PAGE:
Thus, there are challenges to obtaining an illumination apparatus for CR plate scanning and other scanning applications that provides suitable linear illumination having sufficiently narrow width and having uniform irradiance along its length, using an array of LEDs or other Lambertian light emitters. In particular, there is a need for an illumination apparatus that is robust to failure of individual LEDs 32 or other light sources.

The present invention is directed to providing a linear illumination apparatus and method intended to overcome at least one disadvantage noted above.

SUMMARY OF THE INVENTION

According to one aspect of the present invention, there is provided an illumination apparatus comprising: a) a plurality of light sources in a linear array; b) an elongated aperture disposed for blocking unwanted light and directing light from the light sources in the linear array into an optical integrator for integrating the light to form a uniformized linear illumination of substantially uniform irradiance; and c) at least one lens for imaging the uniformized linear illumination to form a linear illumination beam.

According to another aspect of the present invention, there is provided a method for providing linear illumination, the method comprises the steps of: providing a plurality of light sources in a linear array; providing an elongated aperture for blocking unwanted light and directing light from the plurality of light sources in the linear array into an optical integrator; integrating the directed light to cause uniformity of irradiance and provide a uniformized linear illumination, and imaging the uniformized linear illumination to form a linear illumination beam.

According to yet another aspect of the present invention, there is provided a reading apparatus for obtaining a line of image data stored on a surface. The reading apparatus comprises a radiation source for directing a line of stimulating radiation onto a stimulable image carrier on the surface to generate a line of image-bearing radiation. The radiation source includes: (i) a plurality of light sources in a linear array; (ii) an aperture disposed for blocking unwanted light and directing light from the light sources in the linear array into an optical integrator for integrating the light to form a uniformized linear illumination of substantially uniform irradiance; and (iii) at least one lens for imaging the uniformized linear illumination to form a linear illumination beam. The reading apparatus further comprises: a sensing head for obtaining image data from the line of image-bearing radiation excited from the image carrier, the sensing head comprising a plurality of channels, each channel adapted to sense a segment of the line of image-bearing radiation; and an image processor for accepting the image data obtained from sensing head channels and forming a line of image data according to the line of image-bearing radiation.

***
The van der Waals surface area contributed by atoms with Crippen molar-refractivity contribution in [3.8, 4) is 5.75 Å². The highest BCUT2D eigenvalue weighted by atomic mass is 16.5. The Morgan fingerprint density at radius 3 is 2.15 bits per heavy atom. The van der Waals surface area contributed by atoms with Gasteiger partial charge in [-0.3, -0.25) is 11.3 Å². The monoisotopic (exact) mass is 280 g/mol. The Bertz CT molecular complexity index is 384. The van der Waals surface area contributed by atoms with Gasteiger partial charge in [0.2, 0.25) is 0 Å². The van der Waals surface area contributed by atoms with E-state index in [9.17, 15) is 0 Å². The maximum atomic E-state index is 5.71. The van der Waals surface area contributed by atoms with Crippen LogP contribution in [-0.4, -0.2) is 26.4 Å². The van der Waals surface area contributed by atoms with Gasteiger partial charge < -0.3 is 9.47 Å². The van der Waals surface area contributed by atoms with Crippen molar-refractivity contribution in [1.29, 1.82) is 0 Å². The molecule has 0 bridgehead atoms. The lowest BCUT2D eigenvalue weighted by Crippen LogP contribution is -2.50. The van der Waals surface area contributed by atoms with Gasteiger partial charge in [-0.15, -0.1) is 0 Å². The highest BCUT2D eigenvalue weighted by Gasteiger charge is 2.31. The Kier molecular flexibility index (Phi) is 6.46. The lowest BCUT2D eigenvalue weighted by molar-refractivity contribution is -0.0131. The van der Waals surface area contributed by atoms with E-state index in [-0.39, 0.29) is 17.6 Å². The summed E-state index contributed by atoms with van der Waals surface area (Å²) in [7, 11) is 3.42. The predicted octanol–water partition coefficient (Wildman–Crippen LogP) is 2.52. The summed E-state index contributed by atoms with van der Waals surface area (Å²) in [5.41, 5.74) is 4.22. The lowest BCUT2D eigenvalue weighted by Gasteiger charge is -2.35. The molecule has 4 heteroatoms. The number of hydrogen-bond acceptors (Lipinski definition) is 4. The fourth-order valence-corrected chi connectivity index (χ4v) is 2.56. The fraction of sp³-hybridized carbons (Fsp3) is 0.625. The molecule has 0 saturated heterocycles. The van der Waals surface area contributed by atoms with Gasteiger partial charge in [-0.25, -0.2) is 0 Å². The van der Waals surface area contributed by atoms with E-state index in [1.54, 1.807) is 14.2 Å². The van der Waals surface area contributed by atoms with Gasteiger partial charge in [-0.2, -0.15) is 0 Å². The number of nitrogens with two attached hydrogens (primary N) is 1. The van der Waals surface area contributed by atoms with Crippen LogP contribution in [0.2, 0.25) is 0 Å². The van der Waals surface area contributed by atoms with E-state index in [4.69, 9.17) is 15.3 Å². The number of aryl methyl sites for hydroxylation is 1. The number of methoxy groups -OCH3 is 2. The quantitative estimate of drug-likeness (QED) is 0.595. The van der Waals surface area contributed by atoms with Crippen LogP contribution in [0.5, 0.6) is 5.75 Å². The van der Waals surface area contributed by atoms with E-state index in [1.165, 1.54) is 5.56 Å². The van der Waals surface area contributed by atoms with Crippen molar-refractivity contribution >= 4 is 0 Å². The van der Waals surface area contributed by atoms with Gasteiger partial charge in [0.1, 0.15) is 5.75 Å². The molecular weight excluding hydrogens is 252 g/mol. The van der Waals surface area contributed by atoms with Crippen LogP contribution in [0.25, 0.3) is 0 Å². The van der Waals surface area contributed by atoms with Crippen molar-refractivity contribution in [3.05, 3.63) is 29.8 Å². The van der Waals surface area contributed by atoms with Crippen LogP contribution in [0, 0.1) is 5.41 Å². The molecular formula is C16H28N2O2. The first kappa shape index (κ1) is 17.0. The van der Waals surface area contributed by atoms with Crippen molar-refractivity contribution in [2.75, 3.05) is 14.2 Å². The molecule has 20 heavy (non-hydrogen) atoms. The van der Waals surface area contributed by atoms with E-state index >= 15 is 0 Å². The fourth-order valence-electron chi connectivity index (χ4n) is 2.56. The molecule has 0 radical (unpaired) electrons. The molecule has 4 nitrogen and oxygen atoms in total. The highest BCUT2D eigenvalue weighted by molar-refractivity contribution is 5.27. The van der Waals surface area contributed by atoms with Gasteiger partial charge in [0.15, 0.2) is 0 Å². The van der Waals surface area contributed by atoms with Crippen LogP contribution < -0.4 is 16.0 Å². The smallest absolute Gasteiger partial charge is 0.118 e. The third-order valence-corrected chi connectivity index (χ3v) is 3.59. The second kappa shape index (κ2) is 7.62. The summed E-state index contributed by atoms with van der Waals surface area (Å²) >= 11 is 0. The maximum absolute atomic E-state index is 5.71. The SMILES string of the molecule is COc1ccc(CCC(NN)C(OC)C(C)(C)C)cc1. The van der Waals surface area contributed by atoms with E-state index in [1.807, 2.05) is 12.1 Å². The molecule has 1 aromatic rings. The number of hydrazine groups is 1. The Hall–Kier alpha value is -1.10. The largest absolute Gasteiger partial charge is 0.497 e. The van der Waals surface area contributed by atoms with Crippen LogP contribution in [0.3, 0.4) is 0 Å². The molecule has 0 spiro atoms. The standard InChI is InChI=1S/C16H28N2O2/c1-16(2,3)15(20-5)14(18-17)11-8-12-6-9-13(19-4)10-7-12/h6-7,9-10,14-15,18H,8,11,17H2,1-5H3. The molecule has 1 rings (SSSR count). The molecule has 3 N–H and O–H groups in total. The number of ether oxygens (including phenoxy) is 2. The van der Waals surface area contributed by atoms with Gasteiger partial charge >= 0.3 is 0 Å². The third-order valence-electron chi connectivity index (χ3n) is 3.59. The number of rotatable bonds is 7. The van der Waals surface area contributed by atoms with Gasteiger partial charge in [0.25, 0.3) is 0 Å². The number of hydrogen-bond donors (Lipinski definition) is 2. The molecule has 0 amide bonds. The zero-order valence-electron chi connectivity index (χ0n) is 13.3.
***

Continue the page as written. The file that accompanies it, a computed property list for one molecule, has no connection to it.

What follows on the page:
The present invention employs an integrator element for uniformizing light provided by a linear array.

The present invention provides a linear light having improved uniformity, particularly suited to scanning applications.

An advantage of the present invention is that it reduces the dependence of an illumination source on any individual light source in an array for providing uniform intensity.

These and other objects, features, and advantages of the present invention will become apparent to those skilled in the art upon a reading of the following detailed description when taken in conjunction with the drawings wherein there is shown and described an illustrative embodiment of the invention.

BRIEF DESCRIPTION OF THE DRAWINGS

The foregoing and other objects, features, and advantages of the invention will be apparent from the following more particular description of the embodiments of the invention, as illustrated in the accompanying drawings. The elements of the drawings are not necessarily to scale relative to each other.

FIG. 1 is a diagrammatic illustration showing the basic component arrangement of a conventional CR plate reader.

FIG. 2A is top view diagrammatic illustration showing the arrangement of a conventional linear illumination apparatus.

FIG. 2B is a side view diagrammatic illustration showing the arrangement of the conventional linear illumination apparatus of FIG. 2A.

FIG. 3A is top view diagrammatic illustration showing the arrangement of a conventional linear illumination apparatus, having a defective light source.

FIG. 3B is a graph showing relative irradiance along a line of illumination formed using conventional linear illumination apparatus.

FIG. 4A is a top view diagrammatic illustration showing an illumination apparatus according to the present invention.

FIG. 4B is a side view diagrammatic illustration showing the illumination apparatus of FIG. 4A.